Belgrade is the capital of the Republic of Serbia. It has been the capital of all of the many versions of Yugoslavia in history (starting with the Kingdom of Serbs, Croats, and Slovenes in 1918, through the communist Socialist Federative Republic of Yugoslavia, and ending with the romp Federal Republic of Yugoslavia that lasted through the 1990’s to 2003). It is located on the outfall of the river Sava into the Danube, and a sign in Knez Mihailova street marks its latitude and longitude: 44.49 North and 20.27 East, at an altitude of 116.75 meters.
In Serbian, the city is called Beograd. The name (meaning white city: beo – white, grad – city) is the Slavic version of its old Celtic name, Singidunum.
Standard Belgrade Time Zone: GMT +1; GMT +2 from the last Sunday in March to the Saturday before the last Sunday in October.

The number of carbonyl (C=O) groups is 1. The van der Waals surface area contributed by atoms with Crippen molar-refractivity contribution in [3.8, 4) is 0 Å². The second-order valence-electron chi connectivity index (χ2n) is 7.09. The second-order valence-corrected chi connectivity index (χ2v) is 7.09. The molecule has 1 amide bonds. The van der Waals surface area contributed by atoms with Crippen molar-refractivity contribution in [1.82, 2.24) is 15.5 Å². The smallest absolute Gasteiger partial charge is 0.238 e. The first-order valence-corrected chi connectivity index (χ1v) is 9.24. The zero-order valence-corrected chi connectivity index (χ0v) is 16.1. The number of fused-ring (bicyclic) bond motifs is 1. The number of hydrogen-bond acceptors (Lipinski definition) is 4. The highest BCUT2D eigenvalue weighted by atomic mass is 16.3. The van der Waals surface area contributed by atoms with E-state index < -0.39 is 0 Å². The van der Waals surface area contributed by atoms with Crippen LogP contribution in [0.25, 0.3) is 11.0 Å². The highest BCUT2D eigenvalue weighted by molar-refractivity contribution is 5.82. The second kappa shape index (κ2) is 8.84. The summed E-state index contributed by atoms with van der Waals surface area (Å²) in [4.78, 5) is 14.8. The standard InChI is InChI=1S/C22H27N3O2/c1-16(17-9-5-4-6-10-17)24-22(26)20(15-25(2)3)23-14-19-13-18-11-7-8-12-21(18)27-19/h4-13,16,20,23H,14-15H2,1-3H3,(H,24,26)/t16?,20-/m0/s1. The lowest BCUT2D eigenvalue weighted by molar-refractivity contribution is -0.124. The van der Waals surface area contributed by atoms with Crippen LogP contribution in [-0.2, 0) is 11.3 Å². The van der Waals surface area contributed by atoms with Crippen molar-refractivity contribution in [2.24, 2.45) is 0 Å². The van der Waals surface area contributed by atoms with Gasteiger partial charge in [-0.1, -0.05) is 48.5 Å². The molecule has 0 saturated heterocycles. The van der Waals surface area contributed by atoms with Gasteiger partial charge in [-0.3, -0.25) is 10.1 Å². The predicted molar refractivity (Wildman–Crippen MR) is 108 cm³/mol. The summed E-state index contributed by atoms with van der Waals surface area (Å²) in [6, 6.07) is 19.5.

According to the 2002 census, exactly 1,576,124. Don’t trust anyone who tries to tell you it’s actually 3 million or something like that – like other big cities in Central or Eastern Europe, we really wish we were bigger and mattered more. Unlike the rest of Serbia (esp. its northernmost and southernmost parts), Belgrade is ethnically fairly homogenous – 90% of its population declare themselves as Serbs, 1.3% as Montenegrins, and a whole 1.4% as the extinct breed of Yugoslavs. However, the census fails to capture the size of the Roma population, which is the one significant minority group in the city and therefore this data can not be considered completely reliable – unofficial estimates of the total population therefore range up to two million.
The official language is Serbian, with Cyrillic (devised by Vuk Karadzic) as the official alphabet. Other than street names, however, you will find that most of the important stuff is written in the Latin alphabet as well (people get taught both in school). Most people also speak fairly good English, thanks to movies being subtitled rather than dubbed even on TV.